Valentine Poem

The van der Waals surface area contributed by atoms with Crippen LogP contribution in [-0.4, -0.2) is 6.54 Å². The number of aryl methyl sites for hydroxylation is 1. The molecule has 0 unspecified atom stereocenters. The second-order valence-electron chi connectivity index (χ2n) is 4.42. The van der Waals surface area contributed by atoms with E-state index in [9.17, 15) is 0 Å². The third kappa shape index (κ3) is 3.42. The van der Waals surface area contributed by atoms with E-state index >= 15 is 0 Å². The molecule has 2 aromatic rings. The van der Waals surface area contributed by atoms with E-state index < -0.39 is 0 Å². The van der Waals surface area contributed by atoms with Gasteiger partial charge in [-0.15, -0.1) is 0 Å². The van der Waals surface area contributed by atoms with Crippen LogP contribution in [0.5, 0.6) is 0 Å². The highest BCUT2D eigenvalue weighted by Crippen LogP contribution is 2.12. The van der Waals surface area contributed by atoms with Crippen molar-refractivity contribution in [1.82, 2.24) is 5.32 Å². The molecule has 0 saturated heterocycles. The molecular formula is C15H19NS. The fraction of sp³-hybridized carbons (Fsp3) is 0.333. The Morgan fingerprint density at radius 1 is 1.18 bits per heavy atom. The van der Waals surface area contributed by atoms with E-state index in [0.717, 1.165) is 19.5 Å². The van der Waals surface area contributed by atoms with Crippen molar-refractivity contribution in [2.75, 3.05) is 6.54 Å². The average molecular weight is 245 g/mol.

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Throughout our history, it has been clear that relationships are a vital part of human life. In particular, our desire for love and the influence this has on our lives has constantly been the subject of literature. Whilst relationships may have not changed dramatically, our views on relationships have changed. In the poem ‘Valentine’, Carol Ann Duffy challenges the modern representation of love and relationships promoted on 14th February aka Valentine’s Day and aims to give a more ‘realistic’ view of what love can potentially bring. She talks of an unorthodox love in this poem of hers. The poem is an extended metaphor of love being an onion, and she thinks of love as a violent emotion rather than a peaceful one. The narrator compares love to an onion in her poem "Valentine" to show that her opinion of love is unconventional, violent, negative, enduring emotion through her use of extended metaphors and diction. The narrator portrays that love resembles an onion through her use of metaphors which creates the feeling of love being an enduring, violent and depressing emotion. From the very first line of the poem, it is clear that the poet wishes to reject the modern symbols of love and romance. The inversion in the sentence is used effectively to divert the readers’ attention on the word “Not” as Duffy informs the reader that the Valentine’s gift they bring will not be a “red rose” or a “satin heart”. Similar pattern is repeated several times throughout the poem - usually
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